Once there were 3 billion. Or was it 1 billion. Or 800 million.
Whatever the actual number, the volume of scrap tires was huge a decade ago. For most of its history, the tire industry ignored the problem, or gave mild lip service to devising ways to get rid of its end products. What methods of scrap tire recovery tire manufacturers did develop, they never much pursued. No money in it.
How many worn out tires are there today, tires that haven't found a final resting place as crumb rubber, in proper landfills, being burned for energy or shredded and used in civil engineering? An amount roughly equal to one year's supply of new tires, according to Scrap Tire Management Council officials.
Just as the tire industry can be blamed for avoiding the creation of the scrap tire pile over the years, it can be praised for helping lessen the problem. Through the STMC, tire makers are involved in advising, pushing and pleading with state governments to enact and enforce legislation to get rid of tire stockpiles. That, the growth of some markets for used tires—civil engineering being the hot ticket now—and a few fires that took out large numbers of junk tires have reduced the total number of scrap tires.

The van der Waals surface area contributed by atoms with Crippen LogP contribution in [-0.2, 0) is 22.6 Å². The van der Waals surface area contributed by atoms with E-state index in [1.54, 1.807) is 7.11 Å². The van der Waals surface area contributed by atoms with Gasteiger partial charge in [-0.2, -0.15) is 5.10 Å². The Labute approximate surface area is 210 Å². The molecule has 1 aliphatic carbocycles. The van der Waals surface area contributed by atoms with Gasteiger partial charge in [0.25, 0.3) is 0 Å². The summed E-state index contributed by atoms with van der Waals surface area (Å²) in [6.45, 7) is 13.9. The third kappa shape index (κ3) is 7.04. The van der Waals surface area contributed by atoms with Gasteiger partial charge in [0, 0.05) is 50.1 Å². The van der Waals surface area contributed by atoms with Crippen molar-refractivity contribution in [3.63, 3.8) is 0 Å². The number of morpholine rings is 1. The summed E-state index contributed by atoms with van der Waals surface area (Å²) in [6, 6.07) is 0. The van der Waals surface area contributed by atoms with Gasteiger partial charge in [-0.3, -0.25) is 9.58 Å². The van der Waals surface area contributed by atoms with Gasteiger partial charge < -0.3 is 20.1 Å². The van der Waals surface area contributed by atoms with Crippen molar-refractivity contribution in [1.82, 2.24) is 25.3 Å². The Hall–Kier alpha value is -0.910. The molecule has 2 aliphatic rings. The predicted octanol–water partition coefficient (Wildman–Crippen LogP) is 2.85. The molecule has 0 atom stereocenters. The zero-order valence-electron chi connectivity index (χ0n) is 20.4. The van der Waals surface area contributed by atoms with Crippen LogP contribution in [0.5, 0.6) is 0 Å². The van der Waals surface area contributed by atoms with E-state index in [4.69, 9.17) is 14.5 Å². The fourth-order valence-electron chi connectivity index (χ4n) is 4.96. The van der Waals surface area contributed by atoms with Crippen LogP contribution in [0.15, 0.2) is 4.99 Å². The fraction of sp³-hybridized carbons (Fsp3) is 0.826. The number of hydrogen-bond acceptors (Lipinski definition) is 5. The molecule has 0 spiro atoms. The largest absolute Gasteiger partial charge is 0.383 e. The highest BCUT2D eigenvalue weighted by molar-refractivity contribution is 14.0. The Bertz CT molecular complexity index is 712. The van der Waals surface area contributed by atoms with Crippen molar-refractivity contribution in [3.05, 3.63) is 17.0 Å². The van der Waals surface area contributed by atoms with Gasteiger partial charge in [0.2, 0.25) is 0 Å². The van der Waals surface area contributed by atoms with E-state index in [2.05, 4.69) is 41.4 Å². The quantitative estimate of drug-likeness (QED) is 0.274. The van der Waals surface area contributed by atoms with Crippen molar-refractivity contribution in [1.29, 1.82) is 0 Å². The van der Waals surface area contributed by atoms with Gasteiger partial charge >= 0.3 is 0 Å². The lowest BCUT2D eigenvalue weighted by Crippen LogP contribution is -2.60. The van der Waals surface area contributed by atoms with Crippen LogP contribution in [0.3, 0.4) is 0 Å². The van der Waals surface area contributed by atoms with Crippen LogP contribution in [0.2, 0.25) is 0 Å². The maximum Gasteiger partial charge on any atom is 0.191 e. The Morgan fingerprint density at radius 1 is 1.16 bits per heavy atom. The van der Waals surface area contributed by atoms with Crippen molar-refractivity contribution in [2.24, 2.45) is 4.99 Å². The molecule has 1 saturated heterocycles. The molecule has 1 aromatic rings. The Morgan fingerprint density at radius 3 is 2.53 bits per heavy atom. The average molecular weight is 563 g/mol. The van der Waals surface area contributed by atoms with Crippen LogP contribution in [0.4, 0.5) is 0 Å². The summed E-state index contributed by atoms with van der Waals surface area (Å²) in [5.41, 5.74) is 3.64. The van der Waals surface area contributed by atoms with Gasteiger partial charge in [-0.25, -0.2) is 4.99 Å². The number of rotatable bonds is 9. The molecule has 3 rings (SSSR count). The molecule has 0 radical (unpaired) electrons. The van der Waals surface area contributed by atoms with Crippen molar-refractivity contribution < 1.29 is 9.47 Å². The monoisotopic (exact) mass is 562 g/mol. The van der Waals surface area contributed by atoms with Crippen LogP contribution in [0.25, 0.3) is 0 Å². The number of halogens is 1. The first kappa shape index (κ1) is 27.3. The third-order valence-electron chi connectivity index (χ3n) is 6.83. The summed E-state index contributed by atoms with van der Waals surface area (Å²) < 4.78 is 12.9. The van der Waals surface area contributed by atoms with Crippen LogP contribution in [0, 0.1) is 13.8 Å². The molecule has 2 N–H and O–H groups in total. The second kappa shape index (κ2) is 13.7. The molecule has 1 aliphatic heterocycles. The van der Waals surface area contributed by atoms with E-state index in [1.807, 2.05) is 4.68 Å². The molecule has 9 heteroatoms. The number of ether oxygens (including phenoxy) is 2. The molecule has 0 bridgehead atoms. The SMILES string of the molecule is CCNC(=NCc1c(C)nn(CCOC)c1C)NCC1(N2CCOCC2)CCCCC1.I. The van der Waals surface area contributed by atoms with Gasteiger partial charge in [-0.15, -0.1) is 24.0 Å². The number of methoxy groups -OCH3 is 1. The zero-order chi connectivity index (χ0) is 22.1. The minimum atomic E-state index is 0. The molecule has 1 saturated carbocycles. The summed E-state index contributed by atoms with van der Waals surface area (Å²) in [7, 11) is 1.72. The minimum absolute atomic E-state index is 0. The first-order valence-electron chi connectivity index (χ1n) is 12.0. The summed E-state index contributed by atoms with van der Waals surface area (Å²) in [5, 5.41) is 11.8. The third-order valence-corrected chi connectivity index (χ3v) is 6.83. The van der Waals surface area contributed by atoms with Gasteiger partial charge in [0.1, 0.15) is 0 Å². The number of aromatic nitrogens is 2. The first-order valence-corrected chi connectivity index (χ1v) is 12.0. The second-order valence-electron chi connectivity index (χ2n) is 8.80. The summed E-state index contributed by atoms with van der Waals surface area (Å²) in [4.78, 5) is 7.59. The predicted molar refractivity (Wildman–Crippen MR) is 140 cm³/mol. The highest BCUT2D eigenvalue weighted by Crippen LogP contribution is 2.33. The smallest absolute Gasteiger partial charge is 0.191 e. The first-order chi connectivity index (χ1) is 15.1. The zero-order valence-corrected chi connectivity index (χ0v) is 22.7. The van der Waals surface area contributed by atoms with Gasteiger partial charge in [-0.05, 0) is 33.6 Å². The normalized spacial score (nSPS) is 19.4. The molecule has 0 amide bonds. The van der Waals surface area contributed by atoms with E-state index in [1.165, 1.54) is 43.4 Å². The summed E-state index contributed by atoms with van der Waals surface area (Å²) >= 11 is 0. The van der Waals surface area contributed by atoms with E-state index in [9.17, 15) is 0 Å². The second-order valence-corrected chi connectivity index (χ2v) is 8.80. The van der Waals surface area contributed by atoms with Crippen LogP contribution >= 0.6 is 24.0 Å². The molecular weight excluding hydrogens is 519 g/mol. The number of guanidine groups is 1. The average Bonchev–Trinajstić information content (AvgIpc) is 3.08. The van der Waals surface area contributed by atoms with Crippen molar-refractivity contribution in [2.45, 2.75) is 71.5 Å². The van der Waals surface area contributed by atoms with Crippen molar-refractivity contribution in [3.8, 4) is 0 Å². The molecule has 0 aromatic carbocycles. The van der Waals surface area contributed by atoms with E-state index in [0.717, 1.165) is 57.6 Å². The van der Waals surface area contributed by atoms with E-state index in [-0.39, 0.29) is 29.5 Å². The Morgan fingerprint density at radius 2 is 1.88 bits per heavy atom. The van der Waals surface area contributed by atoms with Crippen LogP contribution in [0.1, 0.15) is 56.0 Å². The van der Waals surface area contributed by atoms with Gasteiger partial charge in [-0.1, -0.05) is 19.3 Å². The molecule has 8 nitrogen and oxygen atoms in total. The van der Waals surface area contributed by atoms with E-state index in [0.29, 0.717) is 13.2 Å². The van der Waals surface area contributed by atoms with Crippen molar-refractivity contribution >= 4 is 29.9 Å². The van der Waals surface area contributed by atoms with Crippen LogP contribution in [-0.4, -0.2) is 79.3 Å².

That doesn't mean the problem is solved. There's still some 300 million tires stockpiled throughout the country, and the recovery rate remains short of the 275 million new tires built annually. Saying the scrap tire problem is solved will promote backsliding, and a return to the bad old days of mammoth scrap tire piles.
Scrap tires always will be an issue the tire industry must face. But after a decade of work, it does seem to be under control.